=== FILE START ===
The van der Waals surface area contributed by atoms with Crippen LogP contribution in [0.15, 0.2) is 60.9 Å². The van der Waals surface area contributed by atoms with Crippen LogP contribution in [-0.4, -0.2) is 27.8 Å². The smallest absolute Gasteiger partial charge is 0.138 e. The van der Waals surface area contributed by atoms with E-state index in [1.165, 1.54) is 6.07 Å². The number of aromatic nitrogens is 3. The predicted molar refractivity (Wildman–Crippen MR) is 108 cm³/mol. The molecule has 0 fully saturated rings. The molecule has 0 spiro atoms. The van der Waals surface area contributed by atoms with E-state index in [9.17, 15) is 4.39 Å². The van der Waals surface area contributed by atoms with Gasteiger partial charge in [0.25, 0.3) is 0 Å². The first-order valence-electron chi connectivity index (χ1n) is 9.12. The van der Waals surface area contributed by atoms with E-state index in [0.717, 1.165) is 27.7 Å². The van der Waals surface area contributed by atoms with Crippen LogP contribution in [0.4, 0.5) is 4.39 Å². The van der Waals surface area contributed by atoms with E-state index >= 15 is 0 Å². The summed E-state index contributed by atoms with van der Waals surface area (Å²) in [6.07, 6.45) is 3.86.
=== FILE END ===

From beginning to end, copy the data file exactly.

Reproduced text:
The van der Waals surface area contributed by atoms with Crippen LogP contribution in [0.15, 0.2) is 60.9 Å². The van der Waals surface area contributed by atoms with Crippen LogP contribution in [-0.4, -0.2) is 27.8 Å². The smallest absolute Gasteiger partial charge is 0.138 e. The van der Waals surface area contributed by atoms with E-state index in [1.165, 1.54) is 6.07 Å². The number of aromatic nitrogens is 3. The predicted molar refractivity (Wildman–Crippen MR) is 108 cm³/mol. The molecule has 0 fully saturated rings. The molecule has 0 spiro atoms. The van der Waals surface area contributed by atoms with E-state index in [9.17, 15) is 4.39 Å². The van der Waals surface area contributed by atoms with Gasteiger partial charge in [0.25, 0.3) is 0 Å². The first-order valence-electron chi connectivity index (χ1n) is 9.12. The van der Waals surface area contributed by atoms with E-state index in [0.717, 1.165) is 27.7 Å². The van der Waals surface area contributed by atoms with Crippen LogP contribution in [0.4, 0.5) is 4.39 Å². The van der Waals surface area contributed by atoms with E-state index >= 15 is 0 Å². The summed E-state index contributed by atoms with van der Waals surface area (Å²) in [6.07, 6.45) is 3.86.